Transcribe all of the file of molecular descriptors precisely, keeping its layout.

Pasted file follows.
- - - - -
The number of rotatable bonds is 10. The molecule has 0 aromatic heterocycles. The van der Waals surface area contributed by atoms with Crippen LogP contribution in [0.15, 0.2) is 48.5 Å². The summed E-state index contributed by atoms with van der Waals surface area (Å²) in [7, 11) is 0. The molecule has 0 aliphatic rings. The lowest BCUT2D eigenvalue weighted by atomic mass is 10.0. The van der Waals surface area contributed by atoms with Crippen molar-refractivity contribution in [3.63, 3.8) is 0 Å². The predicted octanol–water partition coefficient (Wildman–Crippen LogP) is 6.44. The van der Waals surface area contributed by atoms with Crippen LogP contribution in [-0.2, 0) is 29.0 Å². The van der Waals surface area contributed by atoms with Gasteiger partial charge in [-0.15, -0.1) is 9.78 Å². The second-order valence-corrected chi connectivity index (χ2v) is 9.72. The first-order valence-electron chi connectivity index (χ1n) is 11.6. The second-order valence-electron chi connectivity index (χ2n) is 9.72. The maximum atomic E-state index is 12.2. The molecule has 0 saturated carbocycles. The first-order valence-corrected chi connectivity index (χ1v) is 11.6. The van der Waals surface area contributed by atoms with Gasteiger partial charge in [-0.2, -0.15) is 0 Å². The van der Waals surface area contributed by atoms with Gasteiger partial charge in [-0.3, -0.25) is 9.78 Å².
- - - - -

The number of rotatable bonds is 10. The molecule has 0 aromatic heterocycles. The van der Waals surface area contributed by atoms with Crippen LogP contribution in [0.15, 0.2) is 48.5 Å². The summed E-state index contributed by atoms with van der Waals surface area (Å²) in [7, 11) is 0. The molecule has 0 aliphatic rings. The lowest BCUT2D eigenvalue weighted by atomic mass is 10.0. The van der Waals surface area contributed by atoms with Crippen molar-refractivity contribution in [3.63, 3.8) is 0 Å². The predicted octanol–water partition coefficient (Wildman–Crippen LogP) is 6.44. The van der Waals surface area contributed by atoms with Crippen LogP contribution in [-0.2, 0) is 29.0 Å². The van der Waals surface area contributed by atoms with Gasteiger partial charge in [-0.15, -0.1) is 9.78 Å². The second-order valence-corrected chi connectivity index (χ2v) is 9.72. The first-order valence-electron chi connectivity index (χ1n) is 11.6. The second-order valence-electron chi connectivity index (χ2n) is 9.72. The maximum atomic E-state index is 12.2. The molecule has 0 saturated carbocycles. The first-order valence-corrected chi connectivity index (χ1v) is 11.6. The van der Waals surface area contributed by atoms with Gasteiger partial charge in [-0.2, -0.15) is 0 Å². The van der Waals surface area contributed by atoms with Gasteiger partial charge in [-0.3, -0.25) is 9.78 Å².